Tuesday, September 30, 2008

it’s really official, now…

Current work: revisions
Listening to: Manic Street Preachers
Reading: next on TBR pile – need to finish my book, first

Lots happening here at the moment.

  • East Anglian Book Awards – the shortlist is here, including Heroes, Villains and Victims of Norwich. And my lovely published emailed me to say my tickets are in the post. Colour me overexcited. This will be the third awards do I’ve ever attended (and also the third one where I’ve been shortlisted – am still pinching myself a bit about that). But the nice thing is that DH’s best friends are babysitting for us, so for once I actually get to go to an awards dinner with my other half. Without whom I couldn’t write – especially the nonfics, as he’s my driver on the more awkward field trips (i.e. ones which are further afield or need a seriously good map-reader – the kids do try but son drifts off, panics and ends up in Wales). And without DH being chief parent in the evenings/at weekends, I wouldn’t have time to work.
  • Work - I’ve sorted my revisions in my head and know where it’s going, so the second draft of the manuscript now has big chunks removed and little notes all over the place. Now to go through it and fill in the gaps (i.e. follow my instructions in the notes and flesh out the conversations I’ve sketched in).
  • National Year of Reading – am doing a talk at a local school tomorrow, and am doing a whole morning at my daughter’s school next week. She’s gutted that it’s only to the top year and not her class (I think she was planning to do that ‘That’s my mummy!’ bit, bless her). But they’ll have more of an idea of how authors work and it's going to be fun.
  • The floor problem – my charm offensive clearly worked as the insurance guy was nicer, this week. However… the readings weren’t good. One of the floor areas was reasonable, one was just about there, and one is still almost saturated. So the dehumidifiers are still in place, and the restoration guys may need to do some scavelling (i.e. taking the top layer off the floor – this was a new word to me. Well, hey, you have to get something positive out of it).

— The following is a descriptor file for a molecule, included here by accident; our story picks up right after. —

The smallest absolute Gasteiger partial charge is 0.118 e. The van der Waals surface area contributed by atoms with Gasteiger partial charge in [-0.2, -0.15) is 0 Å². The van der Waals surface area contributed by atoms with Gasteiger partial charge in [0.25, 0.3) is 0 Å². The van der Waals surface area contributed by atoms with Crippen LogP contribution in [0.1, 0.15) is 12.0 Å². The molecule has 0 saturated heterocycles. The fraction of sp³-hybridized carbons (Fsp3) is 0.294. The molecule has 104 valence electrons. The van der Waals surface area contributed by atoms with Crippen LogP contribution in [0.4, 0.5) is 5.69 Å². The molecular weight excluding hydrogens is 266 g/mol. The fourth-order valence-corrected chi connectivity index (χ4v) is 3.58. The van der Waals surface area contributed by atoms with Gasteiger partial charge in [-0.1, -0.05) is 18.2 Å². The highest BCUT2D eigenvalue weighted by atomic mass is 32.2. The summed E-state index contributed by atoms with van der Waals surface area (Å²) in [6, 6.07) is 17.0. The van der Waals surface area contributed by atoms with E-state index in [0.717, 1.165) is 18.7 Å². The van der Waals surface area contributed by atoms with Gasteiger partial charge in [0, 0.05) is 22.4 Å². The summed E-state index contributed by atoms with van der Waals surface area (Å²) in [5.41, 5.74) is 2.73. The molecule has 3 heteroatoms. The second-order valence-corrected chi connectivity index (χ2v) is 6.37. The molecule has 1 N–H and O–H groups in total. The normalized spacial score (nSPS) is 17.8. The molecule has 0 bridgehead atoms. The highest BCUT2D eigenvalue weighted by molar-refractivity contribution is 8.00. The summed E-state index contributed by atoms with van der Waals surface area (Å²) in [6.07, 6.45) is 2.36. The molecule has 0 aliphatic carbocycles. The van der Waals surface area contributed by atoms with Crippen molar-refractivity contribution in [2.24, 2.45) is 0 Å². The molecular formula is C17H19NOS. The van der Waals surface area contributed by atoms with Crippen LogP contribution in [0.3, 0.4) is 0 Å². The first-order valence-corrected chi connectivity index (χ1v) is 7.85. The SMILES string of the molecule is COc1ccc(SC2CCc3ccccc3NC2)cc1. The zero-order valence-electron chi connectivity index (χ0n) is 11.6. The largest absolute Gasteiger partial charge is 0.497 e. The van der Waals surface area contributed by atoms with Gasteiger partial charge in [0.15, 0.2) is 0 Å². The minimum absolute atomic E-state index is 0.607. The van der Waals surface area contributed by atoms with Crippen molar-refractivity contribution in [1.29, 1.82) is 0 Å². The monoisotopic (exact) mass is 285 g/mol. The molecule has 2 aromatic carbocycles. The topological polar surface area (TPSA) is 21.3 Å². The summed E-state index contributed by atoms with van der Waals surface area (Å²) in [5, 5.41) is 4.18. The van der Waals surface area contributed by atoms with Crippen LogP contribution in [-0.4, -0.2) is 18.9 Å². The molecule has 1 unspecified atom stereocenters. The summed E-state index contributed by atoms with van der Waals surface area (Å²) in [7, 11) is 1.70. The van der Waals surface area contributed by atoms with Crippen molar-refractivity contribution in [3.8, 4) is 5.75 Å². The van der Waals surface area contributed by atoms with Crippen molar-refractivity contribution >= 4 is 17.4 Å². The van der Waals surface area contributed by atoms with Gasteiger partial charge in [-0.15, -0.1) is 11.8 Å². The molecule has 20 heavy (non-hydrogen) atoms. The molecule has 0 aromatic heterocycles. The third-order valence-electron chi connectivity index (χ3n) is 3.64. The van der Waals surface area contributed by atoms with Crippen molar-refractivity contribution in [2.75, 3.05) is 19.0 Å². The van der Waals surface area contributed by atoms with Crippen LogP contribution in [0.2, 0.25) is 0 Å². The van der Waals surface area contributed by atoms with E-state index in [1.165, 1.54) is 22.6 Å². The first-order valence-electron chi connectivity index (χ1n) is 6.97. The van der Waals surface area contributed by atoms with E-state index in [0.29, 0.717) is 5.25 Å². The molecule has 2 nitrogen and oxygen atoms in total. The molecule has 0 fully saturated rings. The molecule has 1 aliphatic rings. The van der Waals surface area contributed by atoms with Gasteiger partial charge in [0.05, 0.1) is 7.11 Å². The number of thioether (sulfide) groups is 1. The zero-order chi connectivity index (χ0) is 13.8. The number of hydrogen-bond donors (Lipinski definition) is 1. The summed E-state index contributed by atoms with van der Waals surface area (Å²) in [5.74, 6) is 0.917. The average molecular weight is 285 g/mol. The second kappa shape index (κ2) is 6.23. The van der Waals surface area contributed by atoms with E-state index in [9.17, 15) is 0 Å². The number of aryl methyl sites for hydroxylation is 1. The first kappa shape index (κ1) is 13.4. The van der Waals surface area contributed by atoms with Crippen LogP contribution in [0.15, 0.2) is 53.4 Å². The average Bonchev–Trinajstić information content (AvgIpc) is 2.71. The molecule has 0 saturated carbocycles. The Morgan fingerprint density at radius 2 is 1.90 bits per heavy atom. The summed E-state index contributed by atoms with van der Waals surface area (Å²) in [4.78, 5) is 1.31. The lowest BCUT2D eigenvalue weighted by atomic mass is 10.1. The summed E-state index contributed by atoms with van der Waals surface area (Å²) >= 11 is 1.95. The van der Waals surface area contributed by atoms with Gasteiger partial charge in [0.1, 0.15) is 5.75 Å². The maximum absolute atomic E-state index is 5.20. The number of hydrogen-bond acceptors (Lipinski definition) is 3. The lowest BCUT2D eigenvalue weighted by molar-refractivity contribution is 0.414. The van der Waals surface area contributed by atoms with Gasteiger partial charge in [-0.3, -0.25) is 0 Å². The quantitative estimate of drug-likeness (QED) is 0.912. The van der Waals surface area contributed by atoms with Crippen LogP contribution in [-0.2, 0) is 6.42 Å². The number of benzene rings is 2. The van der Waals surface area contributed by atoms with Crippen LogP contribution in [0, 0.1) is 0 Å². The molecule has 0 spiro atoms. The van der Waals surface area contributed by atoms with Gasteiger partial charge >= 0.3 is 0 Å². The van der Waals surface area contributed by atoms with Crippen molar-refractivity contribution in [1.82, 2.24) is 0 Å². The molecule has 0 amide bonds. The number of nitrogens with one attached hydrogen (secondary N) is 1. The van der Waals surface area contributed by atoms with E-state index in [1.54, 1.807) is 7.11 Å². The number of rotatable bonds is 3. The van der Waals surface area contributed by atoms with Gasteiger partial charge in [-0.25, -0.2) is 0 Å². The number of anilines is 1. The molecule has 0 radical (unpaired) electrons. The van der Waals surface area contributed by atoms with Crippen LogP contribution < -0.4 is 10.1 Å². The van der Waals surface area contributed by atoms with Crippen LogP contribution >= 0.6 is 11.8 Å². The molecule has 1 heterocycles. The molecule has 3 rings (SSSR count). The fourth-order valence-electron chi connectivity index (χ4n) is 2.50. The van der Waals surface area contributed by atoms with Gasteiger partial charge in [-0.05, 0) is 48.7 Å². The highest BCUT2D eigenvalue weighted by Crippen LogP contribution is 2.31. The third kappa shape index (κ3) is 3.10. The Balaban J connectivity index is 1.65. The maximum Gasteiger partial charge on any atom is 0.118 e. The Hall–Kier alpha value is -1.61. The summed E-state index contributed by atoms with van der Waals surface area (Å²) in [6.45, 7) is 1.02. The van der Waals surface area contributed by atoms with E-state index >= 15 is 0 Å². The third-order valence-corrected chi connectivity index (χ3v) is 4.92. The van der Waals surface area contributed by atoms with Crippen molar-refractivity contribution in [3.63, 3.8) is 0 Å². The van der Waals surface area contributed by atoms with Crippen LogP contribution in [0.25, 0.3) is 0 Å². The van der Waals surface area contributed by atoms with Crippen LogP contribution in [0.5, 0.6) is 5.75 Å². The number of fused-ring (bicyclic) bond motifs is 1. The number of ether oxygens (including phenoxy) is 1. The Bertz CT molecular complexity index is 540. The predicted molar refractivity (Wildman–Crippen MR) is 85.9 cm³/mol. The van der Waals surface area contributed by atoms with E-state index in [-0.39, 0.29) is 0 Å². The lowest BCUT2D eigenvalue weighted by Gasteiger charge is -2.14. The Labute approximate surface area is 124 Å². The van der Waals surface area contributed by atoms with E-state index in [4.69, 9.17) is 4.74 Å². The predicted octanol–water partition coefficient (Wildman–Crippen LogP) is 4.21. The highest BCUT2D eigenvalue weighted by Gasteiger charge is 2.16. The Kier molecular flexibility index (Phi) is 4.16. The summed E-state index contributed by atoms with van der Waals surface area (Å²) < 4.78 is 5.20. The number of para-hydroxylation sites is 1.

• Guitar – picked my way through the rest of the Dowland; Jim helped me work out the lovely opening to ‘Motorcycle Emptiness’ (on the playlist for the current book), though will have to borrow DH’s Fender to do it properly – my guitar has nylon strings, being classical, so you can’t bend it effectively); and this week I’m doing the first line of a Bach prelude (very difficult stretches – I find barre work really tough, and because I haven’t been playing much this year my fingertips are a bit sore). It’s one line because it’s not in first position and I have to think about it; and if I do one line a week, I’ll achieve more than weeks of just not having time to practise a whole piece and ending up doing nothing.

I'm busy, yes. But it's nice busy (well, apart from the dehumidifier). As today is the last day of September, am hoping that October will be an even keel.

Monday, September 29, 2008

a weekend off

Current work: revisions
Listening to: Bach
Reading: Fall From Grace, Kristi Gold – enjoyed this hugely. Very warm, very realistic, great characterisation. Recommended to anyone who enjoys Medical romances (it isn’t a Med – it’s longer than that, but it has a similar tone and feel).

Had a weekend off. Sort of. It was actually thinking time for me to absorb my editor’s thoughts on the second Modern Heat duo – some of which I agree with, and some I clearly didn’t get my point across strongly enough so I’m going to tweak rather than change completely.